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  2. Aleksander Eriksen

    I just bought 600-film for polaroid to make a lifestyle portrait wall, I hope it arrives soon from Impossible Project. :D I hope someone can make a guide on how to shoot and manage 120mm film/etc and get it digitised. The quality of medium format film is just so nice.

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    • Christina Blanarovich

      Hi Aleksander! I’m excited for you and your polaroid shooting! Keep checking back. I will be working on more articles for film shooters in the near future! As for managing my 120 film, I send it to my lab (The FINDLab in Utah) and they do all the developing and scanning for me. I get the negatives back as well as the digital scans so I can work with them and share. Win win in my book. There are so many great labs everywhere. I am sure you can find one close to you that you love!

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  3. Ralph Hightower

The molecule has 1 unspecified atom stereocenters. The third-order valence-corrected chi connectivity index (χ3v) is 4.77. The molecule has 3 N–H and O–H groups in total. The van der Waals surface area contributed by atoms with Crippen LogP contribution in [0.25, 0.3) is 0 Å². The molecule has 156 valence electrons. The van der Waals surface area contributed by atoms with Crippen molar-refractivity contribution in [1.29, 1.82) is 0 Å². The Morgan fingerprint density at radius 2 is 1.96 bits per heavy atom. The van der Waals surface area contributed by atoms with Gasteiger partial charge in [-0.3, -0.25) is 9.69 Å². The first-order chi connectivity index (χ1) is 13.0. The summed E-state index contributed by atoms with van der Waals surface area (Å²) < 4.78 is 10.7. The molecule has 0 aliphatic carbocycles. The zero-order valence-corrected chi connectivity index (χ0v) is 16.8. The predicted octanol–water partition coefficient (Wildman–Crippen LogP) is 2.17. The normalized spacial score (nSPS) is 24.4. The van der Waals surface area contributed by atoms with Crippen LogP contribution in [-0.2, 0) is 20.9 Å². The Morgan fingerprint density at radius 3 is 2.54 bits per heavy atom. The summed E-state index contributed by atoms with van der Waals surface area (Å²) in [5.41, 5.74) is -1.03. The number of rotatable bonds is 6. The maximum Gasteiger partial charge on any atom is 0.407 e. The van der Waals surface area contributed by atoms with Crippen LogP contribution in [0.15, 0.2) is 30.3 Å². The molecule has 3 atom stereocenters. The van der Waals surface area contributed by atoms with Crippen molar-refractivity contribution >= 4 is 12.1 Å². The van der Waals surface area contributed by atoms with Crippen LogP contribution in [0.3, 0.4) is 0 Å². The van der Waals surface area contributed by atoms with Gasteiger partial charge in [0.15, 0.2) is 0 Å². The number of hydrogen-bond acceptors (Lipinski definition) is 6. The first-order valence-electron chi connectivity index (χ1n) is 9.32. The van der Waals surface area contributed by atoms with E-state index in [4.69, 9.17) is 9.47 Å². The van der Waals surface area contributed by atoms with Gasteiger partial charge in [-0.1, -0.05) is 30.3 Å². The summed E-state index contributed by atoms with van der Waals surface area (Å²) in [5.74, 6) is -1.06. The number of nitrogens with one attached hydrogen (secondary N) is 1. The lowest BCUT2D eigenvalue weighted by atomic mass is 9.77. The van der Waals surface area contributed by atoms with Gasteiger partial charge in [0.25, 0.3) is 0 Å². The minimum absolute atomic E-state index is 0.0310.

I’m glad to see that my favorite films were mentioned: Kodak Ektar 100 (great outdoor film), Portra 400, and Kodak Tri-X. One thing that I like to use when shooting B&W outdoors are B&W contrast filters
    With Ektar, I was amazed that I got decent handheld photos in predawn hours in a lit parking lot and also under fluorescent lighting when I had to load Kodak BW400CN pushed to 1600 for an historic event.

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    • Christina Blanarovich

      Ektar is pretty awesome. You can even rate it at 400 and push it really well! It’s really one of my favorite stocks!

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  4. Colin Woods

    Nice piece. It makes me want to shoot more film – I was recently given an almost complete darkroom and as soon as I get to buy the chemistry (nothing like that here in rural Quebec) I’ll get going.

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    • Christina Blanarovich

      Hi Colin. Don’t let not having a dark room set up hold you back! I have two little kids and currently do not develop my own film. I send it out to my lab (The FINDLab in Utah) and they do all the work for me! It’s great. There are so many great labs out there. Shoot away!